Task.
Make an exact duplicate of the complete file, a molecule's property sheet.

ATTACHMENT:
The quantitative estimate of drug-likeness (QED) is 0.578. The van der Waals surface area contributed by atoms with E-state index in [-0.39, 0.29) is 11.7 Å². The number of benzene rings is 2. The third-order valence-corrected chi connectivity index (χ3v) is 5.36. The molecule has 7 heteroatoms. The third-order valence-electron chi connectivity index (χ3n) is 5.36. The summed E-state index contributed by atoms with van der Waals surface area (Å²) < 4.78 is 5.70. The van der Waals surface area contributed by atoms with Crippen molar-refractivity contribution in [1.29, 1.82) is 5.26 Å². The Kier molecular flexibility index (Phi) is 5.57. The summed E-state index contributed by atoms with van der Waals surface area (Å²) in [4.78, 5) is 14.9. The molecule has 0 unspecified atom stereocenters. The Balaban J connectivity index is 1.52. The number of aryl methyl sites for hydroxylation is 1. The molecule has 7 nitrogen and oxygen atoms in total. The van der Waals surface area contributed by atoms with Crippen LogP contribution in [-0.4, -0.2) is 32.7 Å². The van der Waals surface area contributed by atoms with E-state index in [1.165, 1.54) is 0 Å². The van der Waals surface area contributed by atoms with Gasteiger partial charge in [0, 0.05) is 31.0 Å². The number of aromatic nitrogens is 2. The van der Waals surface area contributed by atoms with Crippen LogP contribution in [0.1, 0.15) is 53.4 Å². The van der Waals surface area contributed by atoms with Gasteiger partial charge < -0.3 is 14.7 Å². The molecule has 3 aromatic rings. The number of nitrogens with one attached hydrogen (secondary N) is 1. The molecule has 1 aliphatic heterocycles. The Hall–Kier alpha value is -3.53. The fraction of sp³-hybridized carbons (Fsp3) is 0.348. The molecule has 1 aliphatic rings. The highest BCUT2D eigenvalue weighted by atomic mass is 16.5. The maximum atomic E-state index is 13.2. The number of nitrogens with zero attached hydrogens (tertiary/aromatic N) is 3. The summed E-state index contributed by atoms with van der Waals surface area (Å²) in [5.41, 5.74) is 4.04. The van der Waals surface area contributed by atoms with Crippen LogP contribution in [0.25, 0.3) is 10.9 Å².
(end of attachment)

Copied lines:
The quantitative estimate of drug-likeness (QED) is 0.578. The van der Waals surface area contributed by atoms with E-state index in [-0.39, 0.29) is 11.7 Å². The number of benzene rings is 2. The third-order valence-corrected chi connectivity index (χ3v) is 5.36. The molecule has 7 heteroatoms. The third-order valence-electron chi connectivity index (χ3n) is 5.36. The summed E-state index contributed by atoms with van der Waals surface area (Å²) < 4.78 is 5.70. The van der Waals surface area contributed by atoms with Crippen molar-refractivity contribution in [1.29, 1.82) is 5.26 Å². The Kier molecular flexibility index (Phi) is 5.57. The summed E-state index contributed by atoms with van der Waals surface area (Å²) in [4.78, 5) is 14.9. The molecule has 0 unspecified atom stereocenters. The Balaban J connectivity index is 1.52. The number of aryl methyl sites for hydroxylation is 1. The molecule has 7 nitrogen and oxygen atoms in total. The van der Waals surface area contributed by atoms with Crippen LogP contribution in [-0.4, -0.2) is 32.7 Å². The van der Waals surface area contributed by atoms with E-state index in [1.165, 1.54) is 0 Å². The van der Waals surface area contributed by atoms with Gasteiger partial charge in [0, 0.05) is 31.0 Å². The number of aromatic nitrogens is 2. The van der Waals surface area contributed by atoms with Crippen LogP contribution in [0.1, 0.15) is 53.4 Å². The van der Waals surface area contributed by atoms with Gasteiger partial charge < -0.3 is 14.7 Å². The molecule has 3 aromatic rings. The number of nitrogens with one attached hydrogen (secondary N) is 1. The molecule has 1 aliphatic heterocycles. The Hall–Kier alpha value is -3.53. The fraction of sp³-hybridized carbons (Fsp3) is 0.348. The molecule has 1 aliphatic rings. The highest BCUT2D eigenvalue weighted by atomic mass is 16.5. The maximum atomic E-state index is 13.2. The number of nitrogens with zero attached hydrogens (tertiary/aromatic N) is 3. The summed E-state index contributed by atoms with van der Waals surface area (Å²) in [5.41, 5.74) is 4.04. The van der Waals surface area contributed by atoms with Crippen LogP contribution in [0.25, 0.3) is 10.9 Å².